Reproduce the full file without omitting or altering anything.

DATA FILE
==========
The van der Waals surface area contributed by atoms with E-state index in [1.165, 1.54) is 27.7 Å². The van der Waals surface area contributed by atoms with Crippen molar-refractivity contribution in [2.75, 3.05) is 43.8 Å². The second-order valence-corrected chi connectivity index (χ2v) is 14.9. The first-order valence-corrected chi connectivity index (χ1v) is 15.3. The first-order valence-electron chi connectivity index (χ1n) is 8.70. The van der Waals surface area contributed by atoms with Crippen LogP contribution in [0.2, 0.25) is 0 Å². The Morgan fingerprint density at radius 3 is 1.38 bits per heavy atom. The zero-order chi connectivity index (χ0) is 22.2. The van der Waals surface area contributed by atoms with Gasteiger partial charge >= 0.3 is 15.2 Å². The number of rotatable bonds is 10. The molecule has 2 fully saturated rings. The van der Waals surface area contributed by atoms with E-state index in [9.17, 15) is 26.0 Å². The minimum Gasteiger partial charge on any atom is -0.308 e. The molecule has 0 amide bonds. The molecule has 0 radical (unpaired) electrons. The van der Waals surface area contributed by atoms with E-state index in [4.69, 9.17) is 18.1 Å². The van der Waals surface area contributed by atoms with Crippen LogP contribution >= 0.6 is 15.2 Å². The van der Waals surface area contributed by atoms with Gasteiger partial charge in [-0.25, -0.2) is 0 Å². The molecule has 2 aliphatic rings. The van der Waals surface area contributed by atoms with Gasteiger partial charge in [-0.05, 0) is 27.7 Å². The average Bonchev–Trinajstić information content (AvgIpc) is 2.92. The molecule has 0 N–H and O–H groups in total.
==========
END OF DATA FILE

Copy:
The van der Waals surface area contributed by atoms with E-state index in [1.165, 1.54) is 27.7 Å². The van der Waals surface area contributed by atoms with Crippen molar-refractivity contribution in [2.75, 3.05) is 43.8 Å². The second-order valence-corrected chi connectivity index (χ2v) is 14.9. The first-order valence-corrected chi connectivity index (χ1v) is 15.3. The first-order valence-electron chi connectivity index (χ1n) is 8.70. The van der Waals surface area contributed by atoms with Crippen LogP contribution in [0.2, 0.25) is 0 Å². The Morgan fingerprint density at radius 3 is 1.38 bits per heavy atom. The zero-order chi connectivity index (χ0) is 22.2. The van der Waals surface area contributed by atoms with Gasteiger partial charge >= 0.3 is 15.2 Å². The number of rotatable bonds is 10. The molecule has 2 fully saturated rings. The van der Waals surface area contributed by atoms with E-state index in [9.17, 15) is 26.0 Å². The minimum Gasteiger partial charge on any atom is -0.308 e. The molecule has 0 amide bonds. The molecule has 0 radical (unpaired) electrons. The van der Waals surface area contributed by atoms with E-state index in [4.69, 9.17) is 18.1 Å². The van der Waals surface area contributed by atoms with Crippen LogP contribution >= 0.6 is 15.2 Å². The van der Waals surface area contributed by atoms with Gasteiger partial charge in [-0.25, -0.2) is 0 Å². The molecule has 2 aliphatic rings. The van der Waals surface area contributed by atoms with Gasteiger partial charge in [-0.05, 0) is 27.7 Å². The average Bonchev–Trinajstić information content (AvgIpc) is 2.92. The molecule has 0 N–H and O–H groups in total.